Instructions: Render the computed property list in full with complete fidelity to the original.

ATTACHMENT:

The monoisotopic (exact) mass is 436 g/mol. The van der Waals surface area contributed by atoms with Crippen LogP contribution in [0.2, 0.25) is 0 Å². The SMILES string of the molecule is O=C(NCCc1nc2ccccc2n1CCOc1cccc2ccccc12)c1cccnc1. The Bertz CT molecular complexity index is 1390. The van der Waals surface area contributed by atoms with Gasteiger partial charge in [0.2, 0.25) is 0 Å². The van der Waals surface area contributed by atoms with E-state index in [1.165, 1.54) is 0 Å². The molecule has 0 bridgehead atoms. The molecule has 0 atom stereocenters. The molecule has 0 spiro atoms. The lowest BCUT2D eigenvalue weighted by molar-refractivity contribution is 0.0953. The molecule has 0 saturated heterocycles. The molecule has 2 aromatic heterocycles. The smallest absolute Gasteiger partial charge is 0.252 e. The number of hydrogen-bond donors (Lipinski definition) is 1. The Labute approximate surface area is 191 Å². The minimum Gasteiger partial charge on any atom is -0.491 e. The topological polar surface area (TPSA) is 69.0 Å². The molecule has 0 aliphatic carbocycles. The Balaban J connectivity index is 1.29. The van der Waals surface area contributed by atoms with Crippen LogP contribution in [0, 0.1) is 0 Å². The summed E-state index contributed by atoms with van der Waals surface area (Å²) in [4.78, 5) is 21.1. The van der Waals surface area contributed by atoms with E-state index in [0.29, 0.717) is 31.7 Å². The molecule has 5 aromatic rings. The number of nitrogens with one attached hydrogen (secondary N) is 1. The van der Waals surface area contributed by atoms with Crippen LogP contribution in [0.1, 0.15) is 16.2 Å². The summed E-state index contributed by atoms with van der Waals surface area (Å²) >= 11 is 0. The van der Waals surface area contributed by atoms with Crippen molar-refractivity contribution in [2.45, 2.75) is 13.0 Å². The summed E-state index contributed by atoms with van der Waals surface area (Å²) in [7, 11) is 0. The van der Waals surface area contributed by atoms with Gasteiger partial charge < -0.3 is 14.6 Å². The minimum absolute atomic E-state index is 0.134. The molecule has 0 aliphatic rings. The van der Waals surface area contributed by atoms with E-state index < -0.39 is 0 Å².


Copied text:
The monoisotopic (exact) mass is 436 g/mol. The van der Waals surface area contributed by atoms with Crippen LogP contribution in [0.2, 0.25) is 0 Å². The SMILES string of the molecule is O=C(NCCc1nc2ccccc2n1CCOc1cccc2ccccc12)c1cccnc1. The Bertz CT molecular complexity index is 1390. The van der Waals surface area contributed by atoms with Gasteiger partial charge in [0.2, 0.25) is 0 Å². The van der Waals surface area contributed by atoms with E-state index in [1.165, 1.54) is 0 Å². The molecule has 0 bridgehead atoms. The molecule has 0 atom stereocenters. The molecule has 0 spiro atoms. The lowest BCUT2D eigenvalue weighted by molar-refractivity contribution is 0.0953. The molecule has 0 saturated heterocycles. The molecule has 2 aromatic heterocycles. The smallest absolute Gasteiger partial charge is 0.252 e. The number of hydrogen-bond donors (Lipinski definition) is 1. The Labute approximate surface area is 191 Å². The minimum Gasteiger partial charge on any atom is -0.491 e. The topological polar surface area (TPSA) is 69.0 Å². The molecule has 0 aliphatic carbocycles. The Balaban J connectivity index is 1.29. The van der Waals surface area contributed by atoms with Crippen LogP contribution in [0, 0.1) is 0 Å². The summed E-state index contributed by atoms with van der Waals surface area (Å²) in [4.78, 5) is 21.1. The van der Waals surface area contributed by atoms with E-state index in [0.29, 0.717) is 31.7 Å². The molecule has 5 aromatic rings. The number of nitrogens with one attached hydrogen (secondary N) is 1. The van der Waals surface area contributed by atoms with Crippen LogP contribution in [0.1, 0.15) is 16.2 Å². The summed E-state index contributed by atoms with van der Waals surface area (Å²) >= 11 is 0. The van der Waals surface area contributed by atoms with Crippen molar-refractivity contribution in [2.45, 2.75) is 13.0 Å². The summed E-state index contributed by atoms with van der Waals surface area (Å²) in [7, 11) is 0. The van der Waals surface area contributed by atoms with Gasteiger partial charge < -0.3 is 14.6 Å². The minimum absolute atomic E-state index is 0.134. The molecule has 0 aliphatic rings. The van der Waals surface area contributed by atoms with E-state index < -0.39 is 0 Å².